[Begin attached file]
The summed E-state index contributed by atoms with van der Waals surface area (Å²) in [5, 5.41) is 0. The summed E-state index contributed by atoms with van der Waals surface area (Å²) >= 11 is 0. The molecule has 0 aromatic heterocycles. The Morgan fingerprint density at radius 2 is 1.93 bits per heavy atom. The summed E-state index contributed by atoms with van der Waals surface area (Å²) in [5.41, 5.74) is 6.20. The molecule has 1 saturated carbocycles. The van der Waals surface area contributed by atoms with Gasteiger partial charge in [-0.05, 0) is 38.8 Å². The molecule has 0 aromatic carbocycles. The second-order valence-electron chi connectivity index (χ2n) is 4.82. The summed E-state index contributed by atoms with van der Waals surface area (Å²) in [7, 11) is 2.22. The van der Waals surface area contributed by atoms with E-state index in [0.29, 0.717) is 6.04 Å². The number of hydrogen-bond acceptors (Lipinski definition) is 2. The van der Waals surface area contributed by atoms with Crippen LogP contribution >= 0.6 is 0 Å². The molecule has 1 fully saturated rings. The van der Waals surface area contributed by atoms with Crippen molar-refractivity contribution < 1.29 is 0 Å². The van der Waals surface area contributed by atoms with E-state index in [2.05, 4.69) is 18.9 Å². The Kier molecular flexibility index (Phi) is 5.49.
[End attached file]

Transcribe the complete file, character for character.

The summed E-state index contributed by atoms with van der Waals surface area (Å²) in [5, 5.41) is 0. The summed E-state index contributed by atoms with van der Waals surface area (Å²) >= 11 is 0. The molecule has 0 aromatic heterocycles. The Morgan fingerprint density at radius 2 is 1.93 bits per heavy atom. The summed E-state index contributed by atoms with van der Waals surface area (Å²) in [5.41, 5.74) is 6.20. The molecule has 1 saturated carbocycles. The van der Waals surface area contributed by atoms with Gasteiger partial charge in [-0.05, 0) is 38.8 Å². The molecule has 0 aromatic carbocycles. The second-order valence-electron chi connectivity index (χ2n) is 4.82. The summed E-state index contributed by atoms with van der Waals surface area (Å²) in [7, 11) is 2.22. The van der Waals surface area contributed by atoms with E-state index in [0.29, 0.717) is 6.04 Å². The number of hydrogen-bond acceptors (Lipinski definition) is 2. The van der Waals surface area contributed by atoms with Crippen LogP contribution >= 0.6 is 0 Å². The molecule has 1 fully saturated rings. The van der Waals surface area contributed by atoms with Crippen molar-refractivity contribution < 1.29 is 0 Å². The van der Waals surface area contributed by atoms with E-state index in [2.05, 4.69) is 18.9 Å². The Kier molecular flexibility index (Phi) is 5.49.